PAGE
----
Worse, the required reading on liberalism was not John Stuart Mill or Friedrich Hayek but an expose on the social lives of Young Liberals published in The Monthly magazine. Following the inquiry the subject was abolished and replaced with a subject that, in the words of Melbourne vice-chancellor Glyn Davis, would have a broader focus and include readings from Milton Friedman.

Critics note few conservatives aspire to careers in academe, preferring to enter the private sector in search of higher earnings. They argue it is only from self-selection that university faculties tilt left, not sinister design.

That may be true, but many conservatives are discouraged from seeking careers in universities because faculties appear monolithic and unwelcoming for those on the Centre-Right. And it does not absolve universities from their responsibility to teach in a non-partisan manner.

Having left-wing views or political affiliations does not automatically make an academic biased. Excellent teachers are able to put their own views aside and present a balanced appraisal of contentious issues. But many professors are not able to put their politics aside, and the lack of intellectual pluralism at many universities means academics work and socialise mostly among those who share their left-wing views.

Of course, academic bias has a more immediate effect than its capacity to skew the electorate: on the quality of education students receive. For this reason alone, it deserves much greater public scrutiny.


Thousands dying waiting for surgery in Victoria

MORE than 6300 people - almost two a day - have died waiting for surgery in Victoria in the past nine years. The revelation comes as the length of time patients spend on elective surgery waiting lists continues to grow.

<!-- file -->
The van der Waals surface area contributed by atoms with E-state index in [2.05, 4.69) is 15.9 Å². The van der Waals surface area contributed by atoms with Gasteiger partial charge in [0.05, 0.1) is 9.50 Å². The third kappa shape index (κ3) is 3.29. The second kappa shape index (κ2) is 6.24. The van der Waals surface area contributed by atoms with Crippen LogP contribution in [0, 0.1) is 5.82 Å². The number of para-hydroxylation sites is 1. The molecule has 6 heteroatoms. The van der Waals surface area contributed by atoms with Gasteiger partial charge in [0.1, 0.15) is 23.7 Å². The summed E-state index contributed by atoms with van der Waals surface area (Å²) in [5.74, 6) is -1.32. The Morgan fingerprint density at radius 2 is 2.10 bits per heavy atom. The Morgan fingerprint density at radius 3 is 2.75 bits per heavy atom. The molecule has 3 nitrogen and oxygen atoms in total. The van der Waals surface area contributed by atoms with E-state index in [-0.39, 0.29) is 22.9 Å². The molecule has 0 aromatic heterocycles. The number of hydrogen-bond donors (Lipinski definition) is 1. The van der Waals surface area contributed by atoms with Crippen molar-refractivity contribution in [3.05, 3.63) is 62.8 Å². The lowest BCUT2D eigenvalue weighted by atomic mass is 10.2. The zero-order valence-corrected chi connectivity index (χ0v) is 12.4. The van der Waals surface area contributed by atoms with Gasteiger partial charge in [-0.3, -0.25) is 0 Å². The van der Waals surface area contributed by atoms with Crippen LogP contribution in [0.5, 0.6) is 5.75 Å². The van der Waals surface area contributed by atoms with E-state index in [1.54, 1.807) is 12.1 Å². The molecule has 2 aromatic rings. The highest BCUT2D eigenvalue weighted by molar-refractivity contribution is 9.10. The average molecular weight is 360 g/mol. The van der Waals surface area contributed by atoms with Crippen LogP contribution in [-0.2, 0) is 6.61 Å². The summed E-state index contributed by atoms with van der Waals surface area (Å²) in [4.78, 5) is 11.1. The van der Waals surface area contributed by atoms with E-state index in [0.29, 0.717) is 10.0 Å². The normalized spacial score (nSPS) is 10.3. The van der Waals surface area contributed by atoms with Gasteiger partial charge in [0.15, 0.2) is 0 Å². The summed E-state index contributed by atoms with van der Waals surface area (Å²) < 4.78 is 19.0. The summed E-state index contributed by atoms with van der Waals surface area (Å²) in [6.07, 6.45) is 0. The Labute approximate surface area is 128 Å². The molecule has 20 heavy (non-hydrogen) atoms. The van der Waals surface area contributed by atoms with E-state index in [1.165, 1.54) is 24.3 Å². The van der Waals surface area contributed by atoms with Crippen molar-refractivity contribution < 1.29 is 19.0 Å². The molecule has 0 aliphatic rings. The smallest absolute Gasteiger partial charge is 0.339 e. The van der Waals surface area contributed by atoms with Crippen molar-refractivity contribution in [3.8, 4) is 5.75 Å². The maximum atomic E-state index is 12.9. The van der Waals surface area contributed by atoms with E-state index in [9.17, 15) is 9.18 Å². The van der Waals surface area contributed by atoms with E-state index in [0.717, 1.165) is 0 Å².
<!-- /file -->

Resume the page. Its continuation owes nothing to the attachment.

Figures obtained under Fredom of Information by the Liberal Party show almost 600 people died on hospital waiting lists in 2009-10, taking the total for the past nine years to 6381.

Almost 1000 of those who died waiting were under the age of 60, including up to 41 infants and up to 52 children. Men outnumbered women almost two to one.

Opposition health spokesman David Davis said the Brumby Government had ignored thousands of desperately ill Victorians needing surgery and often forced to live in pain and discomfort. "It is clear that thousands are dying while on the Brumby Government's waiting lists, and the numbers may actually be far greater given John Brumby's hidden massive surgery waiting lists," he said.

Health Minister Daniel Andrews said there was no suggestion that the procedure for which these patients were listed contributed in any way to their death. "These statistics show the people who have been taken off the surgery waiting list because the hospital has been notified that they have passed away," his spokeswoman said.

Urology patients - those needing surgery for prostate, kidney and bladder illnesses - and those with eye diseases were among the highest death rates.

Documents released under FoI show 77 Victorians died waiting for urgent elective surgery in the past year. Hospital admission is desired within 30 days. Over nine years, 877 people in the "urgent" category died before making it into the operating theatre.